“Hello and welcome. I can tell you about money exchange, ATMs, opening a bank account or overseas remittance. Which one would you like?”

This greeting is not uttered by a human employee but, instead, a diminutive robot named Nao. Just 58 cm tall, the humanoid will be deployed on a trial basis at one or two branches of Mitsubishi UFJ Financial Group Inc. in April to help customers with their enquiries.

It — I’m really struggling not to say “she” — is just one of an increasing number of robots working in customer-service positions in Japan.

By the time foreign visitors arrive in Tokyo for the Olympic Games in 2020, these multilingual robots may well be commonplace. Nestle Japan, for example, has unveiled plans to employ SoftBank’s emotion-sensing robot called Pepper to sell its coffee machines at up to 1,000 outlets by the end of the year.

So does Nao and her — I mean, its — robot compatriots signal a significant change in robot intelligence?

I’ve written before about how robots are more easily assimilated into society in Japan than in the West.

Many put this down to the fact that Japan has been founded on Shintoism and, as a result, the lack of spiritual distinction between animate and inanimate objects means people in Japan don’t have problems accepting robots as living entities. In other words, Japanese folk simply aren’t weirded out by robots.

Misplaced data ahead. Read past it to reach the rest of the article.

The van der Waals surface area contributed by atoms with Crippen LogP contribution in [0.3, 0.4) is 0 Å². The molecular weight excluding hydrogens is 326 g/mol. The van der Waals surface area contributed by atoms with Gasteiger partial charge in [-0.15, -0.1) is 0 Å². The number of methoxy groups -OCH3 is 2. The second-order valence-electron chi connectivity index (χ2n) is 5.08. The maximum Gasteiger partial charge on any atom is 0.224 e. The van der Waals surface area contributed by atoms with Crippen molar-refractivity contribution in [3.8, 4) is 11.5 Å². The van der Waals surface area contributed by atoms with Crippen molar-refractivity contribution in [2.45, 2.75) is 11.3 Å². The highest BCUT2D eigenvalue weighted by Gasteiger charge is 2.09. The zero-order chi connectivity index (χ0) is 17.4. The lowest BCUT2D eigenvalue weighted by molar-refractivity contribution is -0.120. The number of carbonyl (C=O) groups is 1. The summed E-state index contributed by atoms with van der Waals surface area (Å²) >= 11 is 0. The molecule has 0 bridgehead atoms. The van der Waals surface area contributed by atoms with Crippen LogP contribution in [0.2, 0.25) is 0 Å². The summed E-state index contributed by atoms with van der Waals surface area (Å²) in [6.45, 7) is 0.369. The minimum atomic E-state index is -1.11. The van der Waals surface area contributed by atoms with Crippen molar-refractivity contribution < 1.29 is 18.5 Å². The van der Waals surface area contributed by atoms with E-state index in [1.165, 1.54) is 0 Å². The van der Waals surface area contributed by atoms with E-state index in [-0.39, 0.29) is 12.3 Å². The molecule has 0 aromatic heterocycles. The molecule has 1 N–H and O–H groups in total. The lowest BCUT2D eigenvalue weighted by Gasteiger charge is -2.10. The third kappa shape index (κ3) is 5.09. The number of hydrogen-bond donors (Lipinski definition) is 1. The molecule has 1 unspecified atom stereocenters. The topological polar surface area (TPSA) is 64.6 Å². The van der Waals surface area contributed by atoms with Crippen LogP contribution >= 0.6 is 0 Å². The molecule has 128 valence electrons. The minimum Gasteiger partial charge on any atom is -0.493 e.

This has fascinating implications for how we decide whether advanced machines can think, or even pretend to think. It’s something that a lot of scientists spend a lot of time wondering about, the heart of which can be traced back to the Turing test.

Conceived by computer scientist Alan Turing in the 1950s, the test recognized that a computer could have the ability to “think” if a human interrogator couldn’t tell it apart from another person through conversation. The test has since become something of a sport, with tournaments evaluating the trickiness of computer programs in passing themselves off as human beings.

Last year, Eugene Goostman — purportedly a teenager from Ukraine but, in fact, a piece of software called a chatbot — made headlines when it supposedly passed the Turing test. It hadn’t — it was just very good at chatting — but it won’t be long until a machine becomes so good at chatting that we may be forced to accept that thing as a real person.

I don’t think we’re far away — at least not emotionally. I already find myself wanting to refer to the robot Nao as a female. Many Japanese who currently spend a lot of time with robots — and here I’m thinking particularly of people in hospitals and care homes — tend to refer to them affectionately and add the suffix “chan” when talking to or about their robots.

Let’s say technology improves to a point where we can say that robots really do seem to be thinking, and not just chatting about hamsters (one of Eugene’s favorite subjects) but properly thinking. No doubt we will form bonds with these machines. The question then becomes: If these machines are good enough to really mimic human thought, should they be considered humans and, if so, should they possess the same rights as us?